State v. MohrAnnotate this Case
106 Ariz. 402 (1970)
476 P.2d 857
STATE of Arizona, Appellee, v. William Barthel MOHR, Jr., Appellant.
Supreme Court of Arizona, In Banc.
November 25, 1970.
Gary K. Nelson, Atty. Gen., by Carl Waag, Asst. Atty. Gen., Phoenix, for appellee.
Ross P. Lee, Maricopa County Public Defender, by James H. Kemper, Deputy Public Defender, Phoenix, for appellant.
Appellant, William Barthel Mohr, Jr., was convicted of felony murder by a jury in the Superior Court of Maricopa County and was sentenced to life imprisonment. From his conviction and sentence he has appealed.
The evidence indicates that Peter and Audine Trueba were the owners of a combination restaurant and bar, called Casey's Lunch, in Phoenix, Arizona. On April 22, 1968, at approximately 8:00 p.m., appellant, who had known the Truebas for a few weeks, came into the bar from the rear entrance and struck up a conversation with Peter Trueba concerning a tool box which had been stolen from Trueba. Appellant said he knew who had stolen this property and that Trueba could recover it for only $2.00. Trueba said he would pay that amount and, after appellant left the bar twice through the rear exit and returned, Trueba followed appellant out the back door.
Minutes later, Audine Trueba heard two shots. She ran out the back door and saw Peter Trueba on the ground bleeding profusely from his neck. Appellant was standing over Trueba and told Mrs. Trueba to get away. She ran into the bar and attempted to telephone the police. However, appellant followed her inside and chased her from the premises with a butcher knife. As she fled, Mrs. Trueba noticed that appellant was taking the currency from the cash register. Appellant was arrested a few hours later and had in his possession Trueba's credit card and pistol along with numerous loose bills.
Mrs. Trueba indicated that the butcher knife which appellant brandished in the bar after she saw her husband on the ground did not belong to Casey's Lunch nor had she seen it before. There were no eye-witnesses to the killing. Although the victim's pistol had been fired twice, apparently neither appellant nor anyone else was hit. A pathologist testified that Trueba had been stabbed six times in the neck with what was probably a knife and that he bled to death. Appellant suffered a cut finger.
Appellant has raised three assignments of error. Two of these relate to instructions given on murder in the first *403 degree. Appellant contends that the court committed reversible error in giving these instructions; however, the record indicates that there were no objections to the instructions in the court below. This court will not consider objections to instructions raised for the first time on appeal unless the claimed error is so fundamental that it is obvious that the defendant did not receive a fair trial. State v. Brown, 104 Ariz. 510, 456 P.2d 368 (1969); State v. Johnson, 99 Ariz. 52, 406 P.2d 403 (1965). We find no fundamental error in the instructions challenged here.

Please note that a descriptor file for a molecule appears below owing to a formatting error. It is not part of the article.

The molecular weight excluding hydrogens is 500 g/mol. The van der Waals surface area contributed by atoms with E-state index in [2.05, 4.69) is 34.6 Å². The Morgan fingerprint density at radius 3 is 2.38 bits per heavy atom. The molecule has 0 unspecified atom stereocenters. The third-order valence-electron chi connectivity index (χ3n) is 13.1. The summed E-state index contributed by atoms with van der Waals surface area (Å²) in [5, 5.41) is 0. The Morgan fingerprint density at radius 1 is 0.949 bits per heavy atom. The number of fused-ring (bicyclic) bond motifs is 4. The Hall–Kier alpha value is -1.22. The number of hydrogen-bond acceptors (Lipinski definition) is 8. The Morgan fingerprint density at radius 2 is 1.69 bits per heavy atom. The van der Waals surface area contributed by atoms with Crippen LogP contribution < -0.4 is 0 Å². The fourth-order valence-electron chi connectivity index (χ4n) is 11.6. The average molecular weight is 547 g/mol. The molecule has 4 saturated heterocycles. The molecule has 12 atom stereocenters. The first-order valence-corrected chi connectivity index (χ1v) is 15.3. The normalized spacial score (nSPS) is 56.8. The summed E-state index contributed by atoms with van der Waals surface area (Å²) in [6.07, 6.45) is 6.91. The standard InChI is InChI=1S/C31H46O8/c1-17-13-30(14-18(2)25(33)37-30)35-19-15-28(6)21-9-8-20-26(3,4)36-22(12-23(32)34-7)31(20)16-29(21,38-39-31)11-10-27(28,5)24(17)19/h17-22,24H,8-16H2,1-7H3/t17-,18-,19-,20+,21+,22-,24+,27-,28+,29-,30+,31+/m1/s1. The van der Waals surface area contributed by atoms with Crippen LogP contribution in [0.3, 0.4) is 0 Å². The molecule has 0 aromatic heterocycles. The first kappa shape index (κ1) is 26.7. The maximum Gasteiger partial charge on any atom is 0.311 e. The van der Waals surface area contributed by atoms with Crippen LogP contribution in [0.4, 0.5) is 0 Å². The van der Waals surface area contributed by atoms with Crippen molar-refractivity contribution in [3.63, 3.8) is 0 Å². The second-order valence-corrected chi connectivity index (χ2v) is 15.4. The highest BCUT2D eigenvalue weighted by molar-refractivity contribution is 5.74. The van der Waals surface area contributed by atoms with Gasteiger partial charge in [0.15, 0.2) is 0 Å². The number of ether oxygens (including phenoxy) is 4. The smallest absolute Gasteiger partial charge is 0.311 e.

Appellant's other contention concerns a color photograph of the victim which was admitted in evidence over his objection. This photograph shows the victim lying on his back with several stab wounds in his neck clearly visible. There is a great deal of blood on his face, neck and clothes. Appellant makes the point that since he stipulated to the identity of the deceased and the cause of death, the photograph was irrelevant and served only to inflame the passions of the jury.
Photographs having probative value are admissible in evidence whether they are in black and white or color. State v. Brady, 105 Ariz. 190, 461 P.2d 488 (1969). They must, of course, be relevant to an issue in the case and may be admitted in evidence to identify the deceased, to show the location of the mortal wounds, to show how the crime was committed and to aid the jury in understanding the testimony of the witnesses. State v. Robinson, 89 Ariz. 224, 360 P.2d 474 (1961). If the photographs have any bearing upon any issue in the case they may be received although they may also have a tendency to prejudice the jury against the person who committed the offense. The discretion of the trial court will not be disturbed on appeal unless it has been clearly abused. See Miranda v. State, 42 Ariz. 358, 26 P.2d 241 (1933).
One of the issues before the jury was whether appellant killed in self defense. In resisting an assault the person claiming self defense must not use any more force than reasonably appears necessary in the circumstances to repel the aggressor. Walker v. State, 52 Ariz. 480, 83 P.2d 994 (1938). The photograph shows several gaping wounds in the victim's neck and a tremendous loss of blood. The wounds are in close proximity to each other which gives rise to the reasonable inference that they were administered while the victim was in a helpless condition. It was clearly not error to admit evidence which tended to refute appellant's claim of self defense.
Judgment of the trial court is affirmed.
LOCKWOOD, C.J., STRUCKMEYER, V.C.J., and UDALL, and McFARLAND, JJ., concur.